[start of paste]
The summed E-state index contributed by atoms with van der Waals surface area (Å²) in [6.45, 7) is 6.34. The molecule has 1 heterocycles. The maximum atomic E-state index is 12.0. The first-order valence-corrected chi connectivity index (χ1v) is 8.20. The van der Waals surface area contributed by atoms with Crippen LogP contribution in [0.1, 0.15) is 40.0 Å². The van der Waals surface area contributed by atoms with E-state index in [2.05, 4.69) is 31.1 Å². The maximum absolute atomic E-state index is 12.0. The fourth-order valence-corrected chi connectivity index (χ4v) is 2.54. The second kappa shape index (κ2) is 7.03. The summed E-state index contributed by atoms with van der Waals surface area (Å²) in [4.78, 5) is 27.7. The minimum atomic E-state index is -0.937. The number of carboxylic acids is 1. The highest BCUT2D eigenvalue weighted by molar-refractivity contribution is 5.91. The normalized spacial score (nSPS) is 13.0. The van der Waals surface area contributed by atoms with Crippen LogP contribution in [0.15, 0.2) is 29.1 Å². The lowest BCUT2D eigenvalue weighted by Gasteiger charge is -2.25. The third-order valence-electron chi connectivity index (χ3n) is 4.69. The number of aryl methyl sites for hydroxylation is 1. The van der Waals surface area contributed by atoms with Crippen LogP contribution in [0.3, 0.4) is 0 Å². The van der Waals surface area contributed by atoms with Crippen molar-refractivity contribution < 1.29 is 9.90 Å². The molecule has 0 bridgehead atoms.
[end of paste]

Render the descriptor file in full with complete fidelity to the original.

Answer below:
The summed E-state index contributed by atoms with van der Waals surface area (Å²) in [6.45, 7) is 6.34. The molecule has 1 heterocycles. The maximum atomic E-state index is 12.0. The first-order valence-corrected chi connectivity index (χ1v) is 8.20. The van der Waals surface area contributed by atoms with Crippen LogP contribution in [0.1, 0.15) is 40.0 Å². The van der Waals surface area contributed by atoms with E-state index in [2.05, 4.69) is 31.1 Å². The maximum absolute atomic E-state index is 12.0. The fourth-order valence-corrected chi connectivity index (χ4v) is 2.54. The second kappa shape index (κ2) is 7.03. The summed E-state index contributed by atoms with van der Waals surface area (Å²) in [4.78, 5) is 27.7. The minimum atomic E-state index is -0.937. The number of carboxylic acids is 1. The highest BCUT2D eigenvalue weighted by molar-refractivity contribution is 5.91. The normalized spacial score (nSPS) is 13.0. The van der Waals surface area contributed by atoms with Crippen LogP contribution in [0.15, 0.2) is 29.1 Å². The lowest BCUT2D eigenvalue weighted by Gasteiger charge is -2.25. The third-order valence-electron chi connectivity index (χ3n) is 4.69. The number of aryl methyl sites for hydroxylation is 1. The van der Waals surface area contributed by atoms with Crippen LogP contribution in [0.3, 0.4) is 0 Å². The van der Waals surface area contributed by atoms with Crippen molar-refractivity contribution < 1.29 is 9.90 Å². The molecule has 0 bridgehead atoms.